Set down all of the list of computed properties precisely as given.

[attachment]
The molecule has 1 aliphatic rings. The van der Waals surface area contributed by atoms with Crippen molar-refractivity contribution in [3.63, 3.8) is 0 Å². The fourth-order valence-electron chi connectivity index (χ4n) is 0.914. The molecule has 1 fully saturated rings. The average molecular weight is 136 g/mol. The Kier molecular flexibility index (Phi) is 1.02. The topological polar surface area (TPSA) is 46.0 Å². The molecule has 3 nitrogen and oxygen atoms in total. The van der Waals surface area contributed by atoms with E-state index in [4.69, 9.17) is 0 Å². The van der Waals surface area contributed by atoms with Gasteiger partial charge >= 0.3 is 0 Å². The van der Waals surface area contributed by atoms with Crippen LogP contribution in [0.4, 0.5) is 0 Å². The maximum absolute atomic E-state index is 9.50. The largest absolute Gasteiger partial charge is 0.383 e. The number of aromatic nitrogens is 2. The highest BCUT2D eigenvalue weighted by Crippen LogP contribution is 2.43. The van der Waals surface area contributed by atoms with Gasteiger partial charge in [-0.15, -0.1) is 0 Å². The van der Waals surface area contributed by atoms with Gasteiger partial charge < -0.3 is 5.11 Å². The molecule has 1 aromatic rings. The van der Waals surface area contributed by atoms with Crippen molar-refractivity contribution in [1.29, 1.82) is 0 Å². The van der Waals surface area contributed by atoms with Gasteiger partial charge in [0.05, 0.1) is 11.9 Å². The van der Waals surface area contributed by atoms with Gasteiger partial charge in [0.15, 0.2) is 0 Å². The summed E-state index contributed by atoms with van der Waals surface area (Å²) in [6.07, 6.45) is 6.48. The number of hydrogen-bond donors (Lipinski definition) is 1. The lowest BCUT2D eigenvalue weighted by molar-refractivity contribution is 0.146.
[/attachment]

The molecule has 1 aliphatic rings. The van der Waals surface area contributed by atoms with Crippen molar-refractivity contribution in [3.63, 3.8) is 0 Å². The fourth-order valence-electron chi connectivity index (χ4n) is 0.914. The molecule has 1 fully saturated rings. The average molecular weight is 136 g/mol. The Kier molecular flexibility index (Phi) is 1.02. The topological polar surface area (TPSA) is 46.0 Å². The molecule has 3 nitrogen and oxygen atoms in total. The van der Waals surface area contributed by atoms with E-state index in [4.69, 9.17) is 0 Å². The van der Waals surface area contributed by atoms with Gasteiger partial charge >= 0.3 is 0 Å². The van der Waals surface area contributed by atoms with Crippen LogP contribution in [0.4, 0.5) is 0 Å². The maximum absolute atomic E-state index is 9.50. The largest absolute Gasteiger partial charge is 0.383 e. The number of aromatic nitrogens is 2. The highest BCUT2D eigenvalue weighted by Crippen LogP contribution is 2.43. The van der Waals surface area contributed by atoms with Gasteiger partial charge in [-0.15, -0.1) is 0 Å². The van der Waals surface area contributed by atoms with Gasteiger partial charge < -0.3 is 5.11 Å². The molecule has 1 aromatic rings. The van der Waals surface area contributed by atoms with Crippen molar-refractivity contribution in [1.29, 1.82) is 0 Å². The van der Waals surface area contributed by atoms with Gasteiger partial charge in [0.05, 0.1) is 11.9 Å². The van der Waals surface area contributed by atoms with Gasteiger partial charge in [0.15, 0.2) is 0 Å². The summed E-state index contributed by atoms with van der Waals surface area (Å²) in [6.07, 6.45) is 6.48. The number of hydrogen-bond donors (Lipinski definition) is 1. The lowest BCUT2D eigenvalue weighted by molar-refractivity contribution is 0.146.